The scent of your words (Ephesians 4:29 – 5:2)

What we say reveals who we’re speaking for.

Want peace on earth? There’s a message that can deliver it. No, it’s not “Everybody try harder!” It’s the announcement that the hostilities are over because God has rescued humanity from the warring factions of evil, into the reign of his anointed. That’s the good news of salvation.

Words matter. Continue reading “The scent of your words (Ephesians 4:29 – 5:2)”

Processing offence (Ephesians 4:26)

Growing up, I was never angry. Anger was sinful, so I could never be angry.

One day I discovered this in Ephesians 4:26: In your anger, do not sin. God knew I would feel angry, and he asked me to manage my response.

I can’t tell you how liberating that was. For the first time, I could ask myself the question God asked Cain, “Why are you angry?” (Genesis 4:6). Owning the emotion was the first step to processing it. My anger often came from frustration, sometimes from injustice, occasionally I’d transferred it from another issue. Identifying and owning these emotions (affect labelling) was a stepping-stone to a healthy response. Continue reading “Processing offence (Ephesians 4:26)”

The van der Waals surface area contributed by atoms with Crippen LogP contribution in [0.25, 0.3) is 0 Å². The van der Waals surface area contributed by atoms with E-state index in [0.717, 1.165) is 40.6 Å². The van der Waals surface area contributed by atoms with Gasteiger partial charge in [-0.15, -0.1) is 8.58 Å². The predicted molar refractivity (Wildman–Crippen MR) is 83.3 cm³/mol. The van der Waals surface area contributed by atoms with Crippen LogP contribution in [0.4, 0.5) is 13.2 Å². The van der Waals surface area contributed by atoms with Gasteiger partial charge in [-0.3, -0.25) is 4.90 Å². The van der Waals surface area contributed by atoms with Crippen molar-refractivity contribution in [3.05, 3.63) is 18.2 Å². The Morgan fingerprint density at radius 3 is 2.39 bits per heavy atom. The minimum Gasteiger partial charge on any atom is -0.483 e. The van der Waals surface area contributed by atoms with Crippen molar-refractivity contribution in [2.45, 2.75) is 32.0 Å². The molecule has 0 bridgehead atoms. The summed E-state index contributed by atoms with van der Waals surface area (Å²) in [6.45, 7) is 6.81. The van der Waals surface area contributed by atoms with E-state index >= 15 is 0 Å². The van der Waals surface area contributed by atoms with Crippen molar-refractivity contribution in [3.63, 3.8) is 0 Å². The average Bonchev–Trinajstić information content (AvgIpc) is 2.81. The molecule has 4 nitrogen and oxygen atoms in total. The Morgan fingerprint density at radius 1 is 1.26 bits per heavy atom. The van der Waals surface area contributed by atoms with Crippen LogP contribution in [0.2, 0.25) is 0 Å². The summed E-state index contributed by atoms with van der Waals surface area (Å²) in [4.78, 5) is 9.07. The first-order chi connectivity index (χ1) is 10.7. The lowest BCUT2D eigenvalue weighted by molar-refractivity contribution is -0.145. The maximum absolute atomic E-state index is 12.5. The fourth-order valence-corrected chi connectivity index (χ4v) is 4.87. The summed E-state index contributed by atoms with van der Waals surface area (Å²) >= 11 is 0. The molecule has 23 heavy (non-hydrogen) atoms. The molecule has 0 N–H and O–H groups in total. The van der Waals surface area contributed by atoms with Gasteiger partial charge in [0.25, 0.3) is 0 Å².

Does God get angry? (Exodus 4:14)

Open Exodus 4:14.

What do you do with texts like this?

Exodus 4:14 (NIV)
Then the Lord’s anger burned against Moses …

The wrath of God gets people running one way or the other:

  • God’s anger is a core doctrine for some people. They believe God’s anger is the problem that the gospel solves (Romans 1:18).
  • God’s anger is something shameful for many Christians. They fear the image of an angry God drives people away from faith.

So what do we do with texts that talk about God’s anger? Continue reading “Does God get angry? (Exodus 4:14)”